Some ants make an escape from the doomed New Mexico nest -- one queen is caught with her new brood on board ship. As the ship goes down, so do the ants: problem solved. But others are uncaught as yet -- until Peterson and the team start getting funny news stories out of Los Angeles. (The storm drains must have been a powerful pull for film crews even then!)
The team goes down to investigate and finds that a local man and his two sons have disappeared -- while flying a toy plane near a drainmouth. And an inmate in the hospital drunk ward across the way has seen strange things moving in and out of the drains -- huge ants, he says. But who's going to believe a homeless drunk? Peterson and Graham will, since they know he's right. Peterson and Graham have both honed their listening skills by this point in the story!
And here's where you start to feel that the storywriters either didn't know what to do with Peterson or thought they could give him a blaze of glory ending that the character really doesn't quite warrant. Graham and P. Medford are, as I said, clearly going to be the couple; H. Medford is the aging scientist who gets the glory of the new discovery in his old age; the Army dudes are....well, the Army dudes. They get to shoot things. What does Peterson get?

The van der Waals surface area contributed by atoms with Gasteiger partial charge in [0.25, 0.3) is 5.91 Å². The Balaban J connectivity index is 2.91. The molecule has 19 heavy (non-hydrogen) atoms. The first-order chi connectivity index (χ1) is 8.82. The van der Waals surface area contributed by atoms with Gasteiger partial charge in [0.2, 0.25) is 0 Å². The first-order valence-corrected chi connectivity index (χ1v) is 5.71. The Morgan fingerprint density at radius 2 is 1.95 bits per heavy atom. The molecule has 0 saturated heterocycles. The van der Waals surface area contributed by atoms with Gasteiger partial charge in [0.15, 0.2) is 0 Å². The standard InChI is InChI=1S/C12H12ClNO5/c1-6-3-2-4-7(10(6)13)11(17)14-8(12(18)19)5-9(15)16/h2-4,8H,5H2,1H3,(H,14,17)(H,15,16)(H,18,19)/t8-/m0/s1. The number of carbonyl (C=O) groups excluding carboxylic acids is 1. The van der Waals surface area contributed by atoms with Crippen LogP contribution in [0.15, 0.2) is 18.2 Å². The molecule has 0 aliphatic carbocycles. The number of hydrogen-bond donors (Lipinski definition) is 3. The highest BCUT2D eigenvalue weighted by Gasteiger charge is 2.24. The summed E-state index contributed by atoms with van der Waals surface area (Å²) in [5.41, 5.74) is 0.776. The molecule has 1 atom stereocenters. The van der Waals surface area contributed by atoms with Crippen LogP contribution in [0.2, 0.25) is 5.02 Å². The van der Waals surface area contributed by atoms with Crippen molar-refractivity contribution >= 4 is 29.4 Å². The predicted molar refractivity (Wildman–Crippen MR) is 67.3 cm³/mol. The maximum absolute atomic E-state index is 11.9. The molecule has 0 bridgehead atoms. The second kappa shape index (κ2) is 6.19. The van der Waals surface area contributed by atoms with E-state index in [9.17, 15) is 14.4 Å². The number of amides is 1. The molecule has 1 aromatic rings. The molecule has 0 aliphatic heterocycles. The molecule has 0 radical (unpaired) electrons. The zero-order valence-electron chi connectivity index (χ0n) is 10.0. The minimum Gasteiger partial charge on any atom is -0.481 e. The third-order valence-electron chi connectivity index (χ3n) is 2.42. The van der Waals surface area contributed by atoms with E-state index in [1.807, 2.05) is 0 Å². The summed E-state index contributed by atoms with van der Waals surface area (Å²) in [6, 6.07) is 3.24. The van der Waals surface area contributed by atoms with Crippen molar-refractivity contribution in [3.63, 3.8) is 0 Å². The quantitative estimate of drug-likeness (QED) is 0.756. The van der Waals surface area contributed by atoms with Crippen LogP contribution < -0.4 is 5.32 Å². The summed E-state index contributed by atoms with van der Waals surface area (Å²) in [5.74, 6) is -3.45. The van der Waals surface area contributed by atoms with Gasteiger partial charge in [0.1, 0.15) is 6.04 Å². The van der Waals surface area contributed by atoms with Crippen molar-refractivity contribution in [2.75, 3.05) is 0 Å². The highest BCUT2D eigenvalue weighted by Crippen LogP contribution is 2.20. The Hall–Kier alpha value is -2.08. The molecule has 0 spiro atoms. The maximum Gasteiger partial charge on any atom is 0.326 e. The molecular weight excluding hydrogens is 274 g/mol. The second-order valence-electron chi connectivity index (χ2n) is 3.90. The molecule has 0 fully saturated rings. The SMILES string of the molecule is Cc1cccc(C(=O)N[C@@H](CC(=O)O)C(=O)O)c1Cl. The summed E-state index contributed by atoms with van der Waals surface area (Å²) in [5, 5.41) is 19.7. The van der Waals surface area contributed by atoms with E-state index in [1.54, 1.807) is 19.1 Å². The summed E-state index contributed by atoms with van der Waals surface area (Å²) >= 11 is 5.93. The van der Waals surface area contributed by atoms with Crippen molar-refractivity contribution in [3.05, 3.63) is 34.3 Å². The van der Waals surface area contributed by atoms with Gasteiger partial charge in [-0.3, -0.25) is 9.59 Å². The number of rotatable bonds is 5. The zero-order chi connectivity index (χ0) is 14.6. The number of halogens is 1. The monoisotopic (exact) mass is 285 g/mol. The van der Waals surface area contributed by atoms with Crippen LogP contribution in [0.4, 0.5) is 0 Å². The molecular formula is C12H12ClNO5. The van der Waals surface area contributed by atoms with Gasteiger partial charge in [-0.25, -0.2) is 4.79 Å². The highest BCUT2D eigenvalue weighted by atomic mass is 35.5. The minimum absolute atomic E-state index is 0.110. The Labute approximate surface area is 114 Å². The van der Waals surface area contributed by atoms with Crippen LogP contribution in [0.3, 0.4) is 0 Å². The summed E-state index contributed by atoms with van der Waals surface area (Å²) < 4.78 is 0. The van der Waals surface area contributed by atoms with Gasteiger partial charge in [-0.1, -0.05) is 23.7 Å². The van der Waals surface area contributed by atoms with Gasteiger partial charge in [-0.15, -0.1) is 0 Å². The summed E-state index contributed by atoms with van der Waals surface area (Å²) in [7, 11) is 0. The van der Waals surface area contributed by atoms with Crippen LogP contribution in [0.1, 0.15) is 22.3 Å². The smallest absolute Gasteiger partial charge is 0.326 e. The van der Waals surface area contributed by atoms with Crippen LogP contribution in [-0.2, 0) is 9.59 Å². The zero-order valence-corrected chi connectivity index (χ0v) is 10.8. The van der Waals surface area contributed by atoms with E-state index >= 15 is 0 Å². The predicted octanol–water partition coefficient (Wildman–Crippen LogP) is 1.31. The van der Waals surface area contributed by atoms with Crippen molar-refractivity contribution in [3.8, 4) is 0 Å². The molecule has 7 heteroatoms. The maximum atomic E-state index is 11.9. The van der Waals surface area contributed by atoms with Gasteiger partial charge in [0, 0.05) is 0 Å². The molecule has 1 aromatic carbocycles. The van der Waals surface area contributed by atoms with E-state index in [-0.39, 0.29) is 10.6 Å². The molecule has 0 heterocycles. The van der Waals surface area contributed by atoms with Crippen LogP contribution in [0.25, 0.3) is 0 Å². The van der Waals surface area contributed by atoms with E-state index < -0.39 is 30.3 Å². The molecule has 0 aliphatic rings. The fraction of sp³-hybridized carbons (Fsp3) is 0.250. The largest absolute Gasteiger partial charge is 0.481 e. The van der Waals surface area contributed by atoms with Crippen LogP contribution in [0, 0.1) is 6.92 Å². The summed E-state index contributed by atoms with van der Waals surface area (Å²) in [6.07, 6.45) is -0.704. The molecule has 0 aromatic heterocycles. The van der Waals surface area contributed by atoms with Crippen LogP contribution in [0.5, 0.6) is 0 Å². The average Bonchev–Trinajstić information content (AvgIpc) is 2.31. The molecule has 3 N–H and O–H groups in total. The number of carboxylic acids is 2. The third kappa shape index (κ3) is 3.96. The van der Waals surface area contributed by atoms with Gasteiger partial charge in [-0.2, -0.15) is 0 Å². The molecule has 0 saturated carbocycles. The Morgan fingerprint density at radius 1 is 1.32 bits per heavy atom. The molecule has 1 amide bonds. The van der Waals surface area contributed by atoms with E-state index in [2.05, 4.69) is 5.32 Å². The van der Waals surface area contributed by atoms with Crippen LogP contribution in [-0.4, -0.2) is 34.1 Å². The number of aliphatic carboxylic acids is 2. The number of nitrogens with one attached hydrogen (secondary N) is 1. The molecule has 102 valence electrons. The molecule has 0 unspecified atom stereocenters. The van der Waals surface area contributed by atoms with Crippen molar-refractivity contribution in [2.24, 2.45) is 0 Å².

It becomes evident that the storm sewers need to be searched for the missing man and his kids. Peterson volunteers to go in as one of the on-foot searchers and, of course, tracks down the kids in the middle of a huge ants-nest: ants everywhere. As he struggles to get the kids up into a passage where they can climb down to the waiting soldiers, an ant comes up behind him and catches him. The boy safely climbs up into the passage but can do nothing to help Peterson. Despite the best efforts of Graham and the soldiers as they rush into the passage a few seconds too late, Peterson dies.